DEAR READERS: Many of you will be sharing my dismay and disgust at the recent rulings from the Trump-centric majority in the U.S. Supreme Court with regard to expanding gun rights, undermining reproductive rights and eroding the wall separating church and state. Now, to cap it all, the Supreme Court has prohibited the Environmental Protection Agency from crafting broad regulations to drive the country's energy industry away from coal and towards cleaner sources such as wind and solar.
The court's ruling, as detailed by the science journal Nature, could make it much harder for the Biden administration and its successors to curb greenhouse gases as promised under the 2015 Paris climate agreement. And that spells bad news for the planet, because the United States is both one of the largest emitters of greenhouse gases in the world and a crucial player among the countries tackling climate change.
This makes the Disunited States of America a pariah among the nations striving to prevent the looming catastrophic consequences of our collective contributions to climate change and the associated loss of biodiversity. Experts predict more frequent, more intense and longer-lasting floods, droughts, hurricanes, forest fires, crop failures, famines, plagues, political crises and losses of wildlife and habitat. The United Nations estimates there will be 200 million environmental refugees by 2050, and the true number will likely be much higher.
Without putting a cap on carbon emissions, the extinction of much of the life on planet Earth will be inevitable, with a percentage loss of biodiversity that will make existence even more of a challenge for our children's children. We can still avert, or at least minimize, this legacy and impact, but only if we choose to fight for justice for all.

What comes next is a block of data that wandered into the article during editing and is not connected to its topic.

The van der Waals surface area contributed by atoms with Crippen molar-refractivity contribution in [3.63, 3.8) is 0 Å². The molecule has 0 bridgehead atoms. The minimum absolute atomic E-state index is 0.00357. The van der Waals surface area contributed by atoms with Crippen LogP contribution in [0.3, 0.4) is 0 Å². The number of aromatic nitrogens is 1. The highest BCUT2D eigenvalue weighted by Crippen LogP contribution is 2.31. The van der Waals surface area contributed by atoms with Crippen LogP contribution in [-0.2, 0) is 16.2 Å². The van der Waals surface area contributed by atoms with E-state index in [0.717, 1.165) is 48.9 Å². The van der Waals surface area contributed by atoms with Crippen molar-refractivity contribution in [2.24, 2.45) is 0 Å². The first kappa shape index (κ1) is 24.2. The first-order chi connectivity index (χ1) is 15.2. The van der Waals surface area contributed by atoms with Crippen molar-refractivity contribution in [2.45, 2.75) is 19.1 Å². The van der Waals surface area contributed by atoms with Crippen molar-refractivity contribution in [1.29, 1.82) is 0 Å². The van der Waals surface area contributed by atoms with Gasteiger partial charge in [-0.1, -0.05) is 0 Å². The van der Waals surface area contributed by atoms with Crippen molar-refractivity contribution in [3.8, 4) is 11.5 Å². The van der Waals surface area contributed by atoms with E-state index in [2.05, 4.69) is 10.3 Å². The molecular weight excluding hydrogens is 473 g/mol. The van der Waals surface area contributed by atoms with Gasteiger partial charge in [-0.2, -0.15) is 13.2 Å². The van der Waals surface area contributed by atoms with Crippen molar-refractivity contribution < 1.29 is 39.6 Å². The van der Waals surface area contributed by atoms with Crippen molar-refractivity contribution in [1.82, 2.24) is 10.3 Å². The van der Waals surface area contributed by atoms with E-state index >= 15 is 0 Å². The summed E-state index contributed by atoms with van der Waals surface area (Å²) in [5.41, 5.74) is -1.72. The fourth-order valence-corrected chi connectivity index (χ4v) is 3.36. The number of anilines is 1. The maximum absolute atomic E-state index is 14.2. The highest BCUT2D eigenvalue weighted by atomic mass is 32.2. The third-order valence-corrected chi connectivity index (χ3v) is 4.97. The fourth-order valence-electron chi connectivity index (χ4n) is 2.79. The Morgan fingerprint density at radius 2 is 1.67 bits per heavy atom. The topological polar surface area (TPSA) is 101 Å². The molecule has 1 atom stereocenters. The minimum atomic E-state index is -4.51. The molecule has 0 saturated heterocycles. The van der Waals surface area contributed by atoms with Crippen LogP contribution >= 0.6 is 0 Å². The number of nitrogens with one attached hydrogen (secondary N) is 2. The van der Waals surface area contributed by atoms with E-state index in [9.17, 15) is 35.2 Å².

The Supreme Court rulings violate the core principles of social, economic and environmental justice and the rule of law, failing to protect and serve the common good. While some may choose to live simply so that others may simply live, the fact remains that our fossil fuel-based economy -- and our expanding populace -- are limiting the options for future generations.
Some environmental changes, such as localized warming and destructive weather events, may be happening "naturally" due to alterations in Earth's solar orbit and the extent of the planet's axis tilt. But anthropogenic factors compound the severity and duration of such climatic events.
Climate change deniers need a reality check. The existential call for global collaboration to address the climate and species-extinction crises is louder than ever. I recommend that all concerned read David Wallace-Wells' book "The Uninhabitable Earth: Life After Warming."
As Wallace-Wells asserts, "We have all the tools we need, today, to stop it all: a carbon tax and the political apparatus to phase out dirty energy; a new approach to agriculture and a shift away from beef and dairy in the global diet; and public investment in green energy and carbon capture."
Dystopian conditions will only intensify until we adopt the Seventh Generation Principle based on Haudenosaunee (Iroquois) philosophy -- namely, that the decisions we make today should result in a sustainable world seven generations into the future. This is the basic principle of empathic consequentialism on which I elaborate in my book "Brining Life to Ethics: Global Bioethics for a Humane Society." This is also a great resource: davidsuzuki.org/what-you-can-do/top-10-ways-can-stop-climate-change.
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